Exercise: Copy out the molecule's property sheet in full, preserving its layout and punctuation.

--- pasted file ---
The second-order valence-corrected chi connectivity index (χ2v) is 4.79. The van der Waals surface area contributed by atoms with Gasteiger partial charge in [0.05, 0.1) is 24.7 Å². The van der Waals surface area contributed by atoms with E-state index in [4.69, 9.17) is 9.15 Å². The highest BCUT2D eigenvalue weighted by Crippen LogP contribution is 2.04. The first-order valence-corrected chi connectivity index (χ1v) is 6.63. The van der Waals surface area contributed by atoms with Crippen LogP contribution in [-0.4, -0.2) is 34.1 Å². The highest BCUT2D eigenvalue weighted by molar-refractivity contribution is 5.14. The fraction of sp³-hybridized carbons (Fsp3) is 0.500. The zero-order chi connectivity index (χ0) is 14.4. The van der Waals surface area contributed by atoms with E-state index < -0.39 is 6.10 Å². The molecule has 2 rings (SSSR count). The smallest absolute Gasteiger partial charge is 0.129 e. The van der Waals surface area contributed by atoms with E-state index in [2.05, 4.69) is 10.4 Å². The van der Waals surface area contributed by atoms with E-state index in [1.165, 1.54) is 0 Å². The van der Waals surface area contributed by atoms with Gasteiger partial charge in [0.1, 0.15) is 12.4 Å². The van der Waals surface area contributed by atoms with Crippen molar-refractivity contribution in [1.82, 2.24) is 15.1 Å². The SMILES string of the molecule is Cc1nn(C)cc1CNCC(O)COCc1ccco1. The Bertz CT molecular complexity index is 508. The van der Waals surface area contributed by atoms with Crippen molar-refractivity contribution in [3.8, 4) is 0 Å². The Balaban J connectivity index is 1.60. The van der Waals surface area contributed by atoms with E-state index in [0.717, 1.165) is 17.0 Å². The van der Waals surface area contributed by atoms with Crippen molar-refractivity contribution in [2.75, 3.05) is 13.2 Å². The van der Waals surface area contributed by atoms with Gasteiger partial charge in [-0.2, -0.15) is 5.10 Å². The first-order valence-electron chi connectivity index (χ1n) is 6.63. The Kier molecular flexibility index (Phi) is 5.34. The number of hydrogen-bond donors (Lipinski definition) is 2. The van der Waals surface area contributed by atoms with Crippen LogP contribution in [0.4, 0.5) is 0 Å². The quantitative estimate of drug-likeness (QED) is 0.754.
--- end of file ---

The second-order valence-corrected chi connectivity index (χ2v) is 4.79. The van der Waals surface area contributed by atoms with Gasteiger partial charge in [0.05, 0.1) is 24.7 Å². The van der Waals surface area contributed by atoms with E-state index in [4.69, 9.17) is 9.15 Å². The highest BCUT2D eigenvalue weighted by Crippen LogP contribution is 2.04. The first-order valence-corrected chi connectivity index (χ1v) is 6.63. The van der Waals surface area contributed by atoms with Crippen LogP contribution in [-0.4, -0.2) is 34.1 Å². The highest BCUT2D eigenvalue weighted by molar-refractivity contribution is 5.14. The fraction of sp³-hybridized carbons (Fsp3) is 0.500. The zero-order chi connectivity index (χ0) is 14.4. The van der Waals surface area contributed by atoms with E-state index < -0.39 is 6.10 Å². The molecule has 2 rings (SSSR count). The smallest absolute Gasteiger partial charge is 0.129 e. The van der Waals surface area contributed by atoms with E-state index in [2.05, 4.69) is 10.4 Å². The van der Waals surface area contributed by atoms with E-state index in [1.165, 1.54) is 0 Å². The van der Waals surface area contributed by atoms with Gasteiger partial charge in [0.1, 0.15) is 12.4 Å². The van der Waals surface area contributed by atoms with Crippen molar-refractivity contribution in [1.82, 2.24) is 15.1 Å². The SMILES string of the molecule is Cc1nn(C)cc1CNCC(O)COCc1ccco1. The Bertz CT molecular complexity index is 508. The van der Waals surface area contributed by atoms with Crippen molar-refractivity contribution in [3.8, 4) is 0 Å². The Balaban J connectivity index is 1.60. The van der Waals surface area contributed by atoms with E-state index in [0.717, 1.165) is 17.0 Å². The van der Waals surface area contributed by atoms with Crippen molar-refractivity contribution in [2.75, 3.05) is 13.2 Å². The van der Waals surface area contributed by atoms with Gasteiger partial charge in [-0.2, -0.15) is 5.10 Å². The first-order valence-electron chi connectivity index (χ1n) is 6.63. The Kier molecular flexibility index (Phi) is 5.34. The number of hydrogen-bond donors (Lipinski definition) is 2. The van der Waals surface area contributed by atoms with Crippen LogP contribution in [0.4, 0.5) is 0 Å². The quantitative estimate of drug-likeness (QED) is 0.754.